NEW BRIGHTON, MN—Immediately following a physician's examination for her menstrual cessation, 37-year-old events planner Janice Crowley told reporters Tuesday that she is "ecstatic" with her diagnosis of a rapidly growing intrauterine parasite.
"I'm so happy!" Crowley said of the golf ball–sized, nutrient-sapping organism embedded deep in the wall of her uterus. "I was beginning to think this would never happen to me."
Crowley's condition is common and well-documented, with millions of women between the ages of 12 and 50 diagnosed every year. Studies have shown that while the disorder strikes without prejudice across racial, ethnic, and class lines, it bears a very high correlation with the consumption of alcohol at the time of infection. Although there is a low-cost daily medication available that can prevent the harmful symbiote with 99 percent efficacy, many women inexplicably choose not to use it.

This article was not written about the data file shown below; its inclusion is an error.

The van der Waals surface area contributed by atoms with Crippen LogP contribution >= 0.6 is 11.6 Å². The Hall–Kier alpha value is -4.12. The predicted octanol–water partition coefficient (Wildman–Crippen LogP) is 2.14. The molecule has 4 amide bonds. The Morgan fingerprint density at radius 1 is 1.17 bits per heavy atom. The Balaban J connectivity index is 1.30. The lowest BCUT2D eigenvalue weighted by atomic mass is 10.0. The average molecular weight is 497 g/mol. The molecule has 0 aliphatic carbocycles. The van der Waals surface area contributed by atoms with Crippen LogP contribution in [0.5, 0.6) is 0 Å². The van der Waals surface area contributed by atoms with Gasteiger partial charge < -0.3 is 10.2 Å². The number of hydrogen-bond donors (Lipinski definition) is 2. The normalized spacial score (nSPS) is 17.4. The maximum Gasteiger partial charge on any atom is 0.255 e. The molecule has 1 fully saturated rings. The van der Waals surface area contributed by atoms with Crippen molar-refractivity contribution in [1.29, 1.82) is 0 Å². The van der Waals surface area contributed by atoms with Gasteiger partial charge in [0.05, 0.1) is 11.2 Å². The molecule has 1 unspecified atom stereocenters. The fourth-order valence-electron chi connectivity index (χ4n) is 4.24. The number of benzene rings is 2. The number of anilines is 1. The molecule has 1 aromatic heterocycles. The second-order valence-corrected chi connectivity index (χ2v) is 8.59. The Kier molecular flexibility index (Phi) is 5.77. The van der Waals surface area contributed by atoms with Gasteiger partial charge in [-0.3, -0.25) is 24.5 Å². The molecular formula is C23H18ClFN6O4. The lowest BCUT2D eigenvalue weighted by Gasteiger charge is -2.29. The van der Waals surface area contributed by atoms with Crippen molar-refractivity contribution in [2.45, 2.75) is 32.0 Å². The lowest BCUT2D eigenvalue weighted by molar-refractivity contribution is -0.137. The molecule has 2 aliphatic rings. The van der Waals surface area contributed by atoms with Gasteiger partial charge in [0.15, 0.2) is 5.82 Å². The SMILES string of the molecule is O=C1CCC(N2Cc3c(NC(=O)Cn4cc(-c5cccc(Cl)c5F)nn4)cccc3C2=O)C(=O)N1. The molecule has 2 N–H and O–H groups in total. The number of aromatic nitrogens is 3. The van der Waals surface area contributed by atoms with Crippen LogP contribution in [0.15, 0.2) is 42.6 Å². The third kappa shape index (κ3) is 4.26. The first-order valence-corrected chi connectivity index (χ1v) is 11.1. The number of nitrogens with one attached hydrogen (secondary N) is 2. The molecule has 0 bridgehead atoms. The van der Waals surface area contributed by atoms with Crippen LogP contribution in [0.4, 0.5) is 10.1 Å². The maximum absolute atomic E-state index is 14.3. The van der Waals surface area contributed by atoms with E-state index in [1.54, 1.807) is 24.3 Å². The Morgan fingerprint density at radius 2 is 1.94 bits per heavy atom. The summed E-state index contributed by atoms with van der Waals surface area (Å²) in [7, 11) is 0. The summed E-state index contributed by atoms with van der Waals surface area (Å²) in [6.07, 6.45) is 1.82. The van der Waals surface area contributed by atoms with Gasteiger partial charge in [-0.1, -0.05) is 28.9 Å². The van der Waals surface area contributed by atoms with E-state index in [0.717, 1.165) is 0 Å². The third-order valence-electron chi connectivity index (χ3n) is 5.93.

Symptoms of potential uterine blight are wide-ranging and can include nausea, vomiting, constipation, irritability, emotional instability, swollen or tender breasts, massive weight gain, severe loss of bone density, fatigue, insomnia, excessive flatulence, hemorrhoids, vaginal tearing, and involuntary defecation.
"I can't wait to tell my parents!" said Crowley, who added that she is reasonably certain she contracted the parasite while on a romantic Caribbean cruise with her husband in May, most likely during a brief sojourn in the Virgin Islands.